What is a Flex Alert in California?
A Flex Alert is a call to residents to voluntarily conserve energy when demand for power could outstrip supply — which generally occurs during heat waves — to avoid power disruptions and rolling blackouts, according to the California Independent System Operator, which runs most of the state's electric grid. KTLAFlex Alert to return across California Saturday: Here’s what you need to know
What is a Flex Alert?
Flex Alerts are a call to consumers to voluntarily conserve energy when demand for power could outstrip supply, which generally occurs during heat waves when electrical demand is high. KTLABrutal heat wave descending on SoCal prompts excessive heat warning, Flex Alert
11 July, 2021 - 10:39pm
California’s electric grid operator urged residents to voluntarily conserve energy for a second straight evening as extreme heat and a fast-growing wildfire in southern Oregon strained the state’s power supply Saturday.
The California Independent System Operator issued its Flex Alert through 9 p.m., calling for cuts in an effort to keep the state’s electric grid stable and avoid the need for rolling power outages.
Officials with the California ISO said that conditions on the state’s electric grid were “already a challenge” on Friday when triple-digit temperatures were recorded across the state and demand for power was surging. Then on Friday afternoon, the Bootleg Fire, the blaze that is burning in southern Oregon, began threatening transmission lines that bring power to California.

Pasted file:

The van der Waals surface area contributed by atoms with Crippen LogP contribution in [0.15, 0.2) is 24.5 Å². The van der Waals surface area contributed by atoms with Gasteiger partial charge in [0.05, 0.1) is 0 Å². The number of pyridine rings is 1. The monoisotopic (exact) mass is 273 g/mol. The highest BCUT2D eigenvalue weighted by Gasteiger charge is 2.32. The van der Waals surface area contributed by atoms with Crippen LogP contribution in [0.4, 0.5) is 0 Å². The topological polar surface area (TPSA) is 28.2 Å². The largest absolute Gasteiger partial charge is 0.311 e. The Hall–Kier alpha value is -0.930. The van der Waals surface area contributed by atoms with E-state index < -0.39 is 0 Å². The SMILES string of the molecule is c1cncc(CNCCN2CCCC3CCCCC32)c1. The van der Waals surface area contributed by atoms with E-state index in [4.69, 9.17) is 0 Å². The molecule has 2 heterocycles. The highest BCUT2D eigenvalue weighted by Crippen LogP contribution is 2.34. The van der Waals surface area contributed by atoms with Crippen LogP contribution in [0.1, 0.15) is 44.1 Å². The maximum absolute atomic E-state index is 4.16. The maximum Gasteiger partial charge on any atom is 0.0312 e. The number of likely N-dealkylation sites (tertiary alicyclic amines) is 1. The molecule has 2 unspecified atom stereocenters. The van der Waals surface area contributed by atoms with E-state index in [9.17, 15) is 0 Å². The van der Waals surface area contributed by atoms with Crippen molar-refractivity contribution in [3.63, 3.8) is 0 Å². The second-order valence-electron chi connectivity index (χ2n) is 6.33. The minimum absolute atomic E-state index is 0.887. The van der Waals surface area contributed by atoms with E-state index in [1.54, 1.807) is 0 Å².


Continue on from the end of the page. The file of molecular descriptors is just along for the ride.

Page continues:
In a media briefing Saturday afternoon, California ISO officials said that 5,500 megawatts of power was lost because lines leading to the California Oregon Intertie were taken offline. One megawatt typically powers a few hundred homes with California’s total demand projected to peak Saturday at about 40,000 megawatts, according to the California ISO.
As of Saturday afternoon, the Bootleg Fire had burned 76,897 acres.
Gov. Gavin Newsom on Saturday night signed an executive order to free up energy capacity for the state. The directive built upon a similar order signed Friday, which suspended permitting requirements to allow the use of back-up power generation, by allowing the use of auxiliary ship engines to augment the power grid.
11 July, 2021 - 10:39pm
The sun shines over towers carrying electrical lines in South San Francisco in 2007. (Justin Sullivan/Getty Images)
As the heat wave continues through Southern California, another statewide Flex Alert has been issued for Monday, from 4 p.m. to 9 p.m. to help stabilize the state’s electric grid.
The California Independent System Operator also issued a Flex Alert over the weekend on Friday and Saturday.